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Further afield

Retiring Niace chief to spearhead adult learning in Europe

Alan Tuckett, who retires as chief executive of Niace later this year, has been elected president of the International Council for Adult Education (ICAE). Mr Tuckett is the first European to hold the role and will serve for four years at the head of the worldwide network of campaigning organisations promoting adult learning. Mr Tuckett said: "Adult learning is on the back foot in far too many places across the globe. It is a key development issue, with almost 1 billion adults still lacking access to literacy and numeracy - two-thirds of whom are women. Development funds are increasingly focused on universal primary schooling, yet children retain literacy better when their parents read and write."

Portsmouth college named `outstanding' by Ofsted

Highbury College in Portsmouth has been graded "outstanding" by Ofsted after achieving the highest success rates in England for a general FE college. Its achievement rate was 97.2 per cent, compared with a national average of 89.8 per cent, prompting inspectors to praise outcomes for students as outstanding for an area of high deprivation where attainment was usually below the national average. College principal Stella Mbubaegbu (pictured) said: "We focus relentlessly on our mission to enable all our students to succeed. That's part of the Highbury DNA. It's our culture as a college."

Training body adds weight to welfare-to-work schemes

The Association of Learning Providers has changed its name to the Association of Employment and Learning Providers to reflect the increasing importance of welfare-to-work programmes. Martin Dunford, the association's chairman, announced the name change at its annual conference on Tuesday. The association represents more than 600 private training providers, which make up 70 per cent of the prime contractors in the Government's work programme. Mr Dunford also called for the Department for Business, Innovation and Skills, Department for Work and Pensions and the Department for Education to work more closely towards a single cross- government policy on skills and employment, particularly focused on youth unemployment.

Learning fund receives `unprecedented' number of bids

More than 2,400 organisations bid for a share of the pound;2.25 million Adult and Community Learning Fund, according to Niace, the adult education body administering the fund. The fund offers grants of between pound;10,000 and pound;75,000 to organisations from small charities to established FE providers to support adult learning in the community. Carol Taylor, director of development and research at Niace, said: "We have received an unprecedented number of bids, from a range of adult learning projects and providers - from small voluntary organisations to colleges, from care settings to local authorities. This extraordinary demand for relatively small amounts of money - around a thousand more bids have been received for this fund than for the Transformation Fund, which offered almost 10 times as much funding - proves that there is a real desire and need for adult learning."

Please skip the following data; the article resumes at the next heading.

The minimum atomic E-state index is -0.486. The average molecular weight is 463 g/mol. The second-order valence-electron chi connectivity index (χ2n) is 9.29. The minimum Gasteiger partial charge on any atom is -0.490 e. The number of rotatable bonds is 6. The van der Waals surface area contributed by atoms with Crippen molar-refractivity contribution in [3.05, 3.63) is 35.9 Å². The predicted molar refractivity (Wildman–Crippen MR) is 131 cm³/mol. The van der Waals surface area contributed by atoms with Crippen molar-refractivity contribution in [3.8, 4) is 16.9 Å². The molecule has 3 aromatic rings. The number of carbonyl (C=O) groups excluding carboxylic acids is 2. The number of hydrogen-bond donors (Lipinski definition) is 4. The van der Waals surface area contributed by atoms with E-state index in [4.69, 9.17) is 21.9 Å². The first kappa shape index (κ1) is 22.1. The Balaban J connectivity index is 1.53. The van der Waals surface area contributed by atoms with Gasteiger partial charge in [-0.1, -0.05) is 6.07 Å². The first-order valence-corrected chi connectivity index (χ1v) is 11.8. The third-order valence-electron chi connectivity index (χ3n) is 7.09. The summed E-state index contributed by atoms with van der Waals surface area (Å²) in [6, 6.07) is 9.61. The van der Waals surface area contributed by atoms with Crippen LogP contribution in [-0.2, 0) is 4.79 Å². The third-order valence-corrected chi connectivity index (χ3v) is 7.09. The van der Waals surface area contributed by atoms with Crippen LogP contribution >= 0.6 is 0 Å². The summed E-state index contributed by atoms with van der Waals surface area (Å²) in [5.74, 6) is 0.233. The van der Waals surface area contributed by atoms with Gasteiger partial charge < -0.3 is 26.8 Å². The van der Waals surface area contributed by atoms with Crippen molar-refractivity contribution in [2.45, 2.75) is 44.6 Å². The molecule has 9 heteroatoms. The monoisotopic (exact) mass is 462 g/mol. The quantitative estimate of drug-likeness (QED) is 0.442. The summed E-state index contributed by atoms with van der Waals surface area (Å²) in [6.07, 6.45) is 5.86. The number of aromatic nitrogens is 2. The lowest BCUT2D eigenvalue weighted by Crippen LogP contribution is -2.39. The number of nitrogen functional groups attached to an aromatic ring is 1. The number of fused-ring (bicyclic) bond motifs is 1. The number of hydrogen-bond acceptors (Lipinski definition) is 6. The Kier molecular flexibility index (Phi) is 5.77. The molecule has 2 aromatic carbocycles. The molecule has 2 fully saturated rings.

South London colleges given go-ahead for merger

Bromley College and Orpington College in south London have been given approval by FE minister John Hayes to merge. The new college, to be called Bromley College of Further and Higher Education, will launch on 1 August. It will retain both campuses, which were rebuilt under the Building Colleges for the Future programme. The college says the Orpington site will retain its sixth-form emphasis. Bromley College principal Sam Parrett said: "When I came to Bromley College 10 months ago, I could see the huge potential for the merged college, if it was really owned by the community. We are very excited about the Government's emerging vision for FE and the enhanced role that we can play in higher education. The new college will break new ground and contribute to the development of a strong local community."

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